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Significance and Use
4.1 Acidity and alkalinity measurements are used to assist in establishing levels of chemical treatment to control scale, corrosion, and other adverse chemical equilibria.
4.2 Levels of acidity or alkalinity are critical in establishing solubilities of some metals, toxicity of some metals, and the buffering capacity of some waters.
1.1 These test methods cover the determination of acidity or alkalinity of all types of water. Three test methods are given as follows:
Test Method A (Electrometric Titration)
Test Method B (Electrometric or Color-Change Titration)
Test Method C (Color-Change Titration After Hydrogen
1.2 In all of these test methods the hydrogen or hydroxyl ions present in water by virtue of the dissociation or hydrolysis of its solutes, or both, are neutralized by titration with standard alkali (acidity) or acid (alkalinity). Of the three procedures, Test Method A is the most precise and accurate. It is used to develop an electrometric titration curve (sometimes referred to as a pH curve), which defines the acidity or alkalinity of the sample and indicates inflection points and buffering capacity, if any. In addition, the acidity or alkalinity can be determined with respect to any pH of particular interest. The other two methods are used to determine acidity or alkalinity relative to a predesignated end point based on the change in color of an internal indicator or the equivalent end point measured by a pH meter. They are suitable for routine control purposes.
1.3 When titrating to a specific end point, the choice of end point will require a careful analysis of the titration curve, the effects of any anticipated changes in composition on the titration curve, knowledge of the intended uses or disposition of the water, and a knowledge of the characteristics of the process controls involved. While inflection points (rapid changes in pH) are usually preferred for accurate analysis of sample composition and obtaining the best precision, the use of an inflection point for process control may result in significant errors in chemical treatment or process control in some applications. When titrating to a selected end point dictated by practical considerations, (1) only a part of the actual neutralizing capacity of the water may be measured, or (2) this capacity may actually be exceeded in arriving at optimum acidity or alkalinity conditions.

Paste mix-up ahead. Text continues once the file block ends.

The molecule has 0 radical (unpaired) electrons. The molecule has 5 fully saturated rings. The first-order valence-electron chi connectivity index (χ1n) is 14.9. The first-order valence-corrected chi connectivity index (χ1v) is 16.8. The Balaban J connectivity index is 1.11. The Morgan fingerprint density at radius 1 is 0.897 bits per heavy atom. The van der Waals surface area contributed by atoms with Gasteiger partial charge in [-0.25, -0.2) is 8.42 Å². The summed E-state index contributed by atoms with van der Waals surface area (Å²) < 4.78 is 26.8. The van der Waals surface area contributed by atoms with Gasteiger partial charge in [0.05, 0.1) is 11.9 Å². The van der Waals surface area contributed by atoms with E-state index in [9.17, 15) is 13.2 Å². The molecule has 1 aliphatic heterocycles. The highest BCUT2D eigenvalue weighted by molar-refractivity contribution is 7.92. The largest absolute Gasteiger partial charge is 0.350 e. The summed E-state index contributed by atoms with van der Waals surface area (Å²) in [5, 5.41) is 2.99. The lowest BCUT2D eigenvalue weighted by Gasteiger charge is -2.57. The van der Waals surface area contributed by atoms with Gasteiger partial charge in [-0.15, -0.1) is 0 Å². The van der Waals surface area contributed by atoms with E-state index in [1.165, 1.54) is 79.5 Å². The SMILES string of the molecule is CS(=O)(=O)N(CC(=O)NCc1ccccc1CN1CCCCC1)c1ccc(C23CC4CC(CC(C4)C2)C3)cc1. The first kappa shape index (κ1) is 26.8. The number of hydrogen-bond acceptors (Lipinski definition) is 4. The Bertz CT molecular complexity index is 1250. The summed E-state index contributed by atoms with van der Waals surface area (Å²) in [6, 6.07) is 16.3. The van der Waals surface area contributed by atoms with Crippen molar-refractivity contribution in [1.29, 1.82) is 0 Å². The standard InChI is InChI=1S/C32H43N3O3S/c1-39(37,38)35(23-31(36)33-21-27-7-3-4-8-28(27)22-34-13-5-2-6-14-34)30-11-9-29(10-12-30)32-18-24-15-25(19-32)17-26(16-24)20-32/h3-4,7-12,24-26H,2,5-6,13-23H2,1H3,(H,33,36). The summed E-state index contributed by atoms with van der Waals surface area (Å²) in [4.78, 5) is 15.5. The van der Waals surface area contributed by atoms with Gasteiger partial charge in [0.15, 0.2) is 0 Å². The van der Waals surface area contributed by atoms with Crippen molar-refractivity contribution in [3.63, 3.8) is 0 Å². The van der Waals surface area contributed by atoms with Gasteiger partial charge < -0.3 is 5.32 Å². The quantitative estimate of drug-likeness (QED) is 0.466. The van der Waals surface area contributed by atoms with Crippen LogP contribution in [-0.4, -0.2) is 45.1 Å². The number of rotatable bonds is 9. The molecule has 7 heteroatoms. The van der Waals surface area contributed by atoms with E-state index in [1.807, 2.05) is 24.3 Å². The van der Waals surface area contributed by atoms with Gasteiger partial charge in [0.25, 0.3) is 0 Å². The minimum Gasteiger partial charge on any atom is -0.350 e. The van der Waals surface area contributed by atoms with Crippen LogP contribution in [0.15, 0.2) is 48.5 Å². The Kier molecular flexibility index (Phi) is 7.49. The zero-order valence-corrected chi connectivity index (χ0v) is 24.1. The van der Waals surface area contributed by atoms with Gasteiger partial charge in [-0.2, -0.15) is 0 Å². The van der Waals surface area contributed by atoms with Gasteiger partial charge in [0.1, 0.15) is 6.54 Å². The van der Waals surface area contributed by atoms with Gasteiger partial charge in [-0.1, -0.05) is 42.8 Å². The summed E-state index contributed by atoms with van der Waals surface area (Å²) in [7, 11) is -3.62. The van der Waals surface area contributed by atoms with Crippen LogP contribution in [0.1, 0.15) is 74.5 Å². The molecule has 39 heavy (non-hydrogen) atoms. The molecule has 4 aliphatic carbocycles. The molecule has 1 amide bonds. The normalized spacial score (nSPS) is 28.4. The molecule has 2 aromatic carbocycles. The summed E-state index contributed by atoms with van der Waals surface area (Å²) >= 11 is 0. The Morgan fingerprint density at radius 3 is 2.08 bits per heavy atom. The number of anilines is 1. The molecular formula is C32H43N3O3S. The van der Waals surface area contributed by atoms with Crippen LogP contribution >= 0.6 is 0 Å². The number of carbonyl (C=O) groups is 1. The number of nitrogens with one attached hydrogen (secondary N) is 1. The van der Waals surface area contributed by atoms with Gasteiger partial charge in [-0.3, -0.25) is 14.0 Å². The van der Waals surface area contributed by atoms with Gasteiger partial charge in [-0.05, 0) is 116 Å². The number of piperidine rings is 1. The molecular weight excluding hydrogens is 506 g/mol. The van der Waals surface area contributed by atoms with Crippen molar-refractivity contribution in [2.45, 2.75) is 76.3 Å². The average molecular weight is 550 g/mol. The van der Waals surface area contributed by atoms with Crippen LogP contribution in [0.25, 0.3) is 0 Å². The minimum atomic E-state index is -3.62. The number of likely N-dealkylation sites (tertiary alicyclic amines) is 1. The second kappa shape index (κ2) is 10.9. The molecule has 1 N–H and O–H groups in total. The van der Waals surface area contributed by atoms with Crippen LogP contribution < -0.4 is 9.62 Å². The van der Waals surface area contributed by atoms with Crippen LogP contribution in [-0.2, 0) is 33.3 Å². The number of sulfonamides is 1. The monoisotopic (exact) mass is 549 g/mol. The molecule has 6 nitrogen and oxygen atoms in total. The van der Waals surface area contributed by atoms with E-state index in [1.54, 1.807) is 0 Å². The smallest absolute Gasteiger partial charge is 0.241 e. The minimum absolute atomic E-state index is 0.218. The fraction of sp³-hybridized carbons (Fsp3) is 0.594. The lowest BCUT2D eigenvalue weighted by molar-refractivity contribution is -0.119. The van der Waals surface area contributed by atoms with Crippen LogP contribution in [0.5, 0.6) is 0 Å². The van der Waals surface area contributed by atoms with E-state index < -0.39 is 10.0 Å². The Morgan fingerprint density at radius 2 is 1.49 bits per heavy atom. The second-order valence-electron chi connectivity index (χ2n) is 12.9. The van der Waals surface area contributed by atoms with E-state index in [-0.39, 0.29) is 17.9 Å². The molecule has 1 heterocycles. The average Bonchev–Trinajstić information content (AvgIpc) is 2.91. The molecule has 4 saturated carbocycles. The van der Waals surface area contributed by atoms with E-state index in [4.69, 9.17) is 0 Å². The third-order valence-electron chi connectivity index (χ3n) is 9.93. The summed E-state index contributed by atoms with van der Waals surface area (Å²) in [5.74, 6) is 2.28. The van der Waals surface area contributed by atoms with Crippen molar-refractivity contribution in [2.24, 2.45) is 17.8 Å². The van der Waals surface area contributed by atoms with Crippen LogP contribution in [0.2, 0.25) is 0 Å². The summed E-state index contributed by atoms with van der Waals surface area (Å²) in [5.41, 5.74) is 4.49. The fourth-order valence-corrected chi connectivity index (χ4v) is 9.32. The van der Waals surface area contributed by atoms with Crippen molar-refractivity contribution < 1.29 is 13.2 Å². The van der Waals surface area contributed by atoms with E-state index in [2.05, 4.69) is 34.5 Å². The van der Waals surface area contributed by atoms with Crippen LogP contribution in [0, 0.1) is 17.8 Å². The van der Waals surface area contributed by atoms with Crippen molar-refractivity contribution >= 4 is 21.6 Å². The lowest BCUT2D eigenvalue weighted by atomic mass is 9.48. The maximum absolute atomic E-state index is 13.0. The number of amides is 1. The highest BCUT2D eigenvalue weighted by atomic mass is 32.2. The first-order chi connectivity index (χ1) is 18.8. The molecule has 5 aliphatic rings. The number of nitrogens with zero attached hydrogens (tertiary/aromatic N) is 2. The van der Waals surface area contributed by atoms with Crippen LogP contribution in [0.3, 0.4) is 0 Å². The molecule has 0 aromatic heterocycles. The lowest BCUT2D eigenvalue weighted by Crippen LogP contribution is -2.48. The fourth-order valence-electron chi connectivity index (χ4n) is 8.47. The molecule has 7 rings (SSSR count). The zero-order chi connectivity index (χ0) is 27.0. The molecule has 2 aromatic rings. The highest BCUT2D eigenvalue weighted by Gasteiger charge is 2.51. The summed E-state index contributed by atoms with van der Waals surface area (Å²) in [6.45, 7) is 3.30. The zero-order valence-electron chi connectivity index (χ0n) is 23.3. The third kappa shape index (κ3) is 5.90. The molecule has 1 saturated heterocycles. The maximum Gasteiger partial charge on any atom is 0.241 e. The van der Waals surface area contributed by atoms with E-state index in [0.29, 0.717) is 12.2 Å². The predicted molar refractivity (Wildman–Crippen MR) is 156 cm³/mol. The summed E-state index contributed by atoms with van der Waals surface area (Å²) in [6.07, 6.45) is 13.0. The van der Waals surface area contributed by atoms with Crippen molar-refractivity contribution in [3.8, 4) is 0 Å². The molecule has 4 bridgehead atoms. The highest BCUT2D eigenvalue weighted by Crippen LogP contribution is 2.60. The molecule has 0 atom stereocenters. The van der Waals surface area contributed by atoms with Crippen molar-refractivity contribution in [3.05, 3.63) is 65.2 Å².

1.4 A scope section is provided in each test method as a guide. It is the responsibility of the analyst to determine the acceptability of these test methods for each matrix.
1.5 Former Test Methods C (Color-Comparison Titration) and D (Color-Change Titration After Boiling) were discontinued. Refer to for historical information.
1.6 The values stated in SI units are to be regarded as standard. No other units of measurement are included in this standard.
1.7 This standard does not purport to address all of the safety concerns, if any, associated with its use. It is the responsibility of the user of this standard to establish appropriate safety and health practices and determine the applicability of regulatory limitations prior to use.
2. Referenced Documents (purchase separately) The documents listed below are referenced within the subject standard but are not provided as part of the standard.
D596 Guide for Reporting Results of Analysis of Water
D1066 Practice for Sampling Steam
D1129 Terminology Relating to Water
D1193 Specification for Reagent Water
D1293 Test Methods for pH of Water
D2777 Practice for Determination of Precision and Bias of Applicable Test Methods of Committee D19 on Water
D3370 Practices for Sampling Water from Closed Conduits
D5847 Practice for Writing Quality Control Specifications for Standard Test Methods for Water Analysis
E200 Practice for Preparation, Standardization, and Storage of Standard and Reagent Solutions for Chemical Analysis
ICS Number Code 13.060.50 (Examination of water for chemical substances)
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ASTM D1067-16, Standard Test Methods for Acidity or Alkalinity of Water, ASTM International, West Conshohocken, PA, 2016, www.astm.orgBack to Top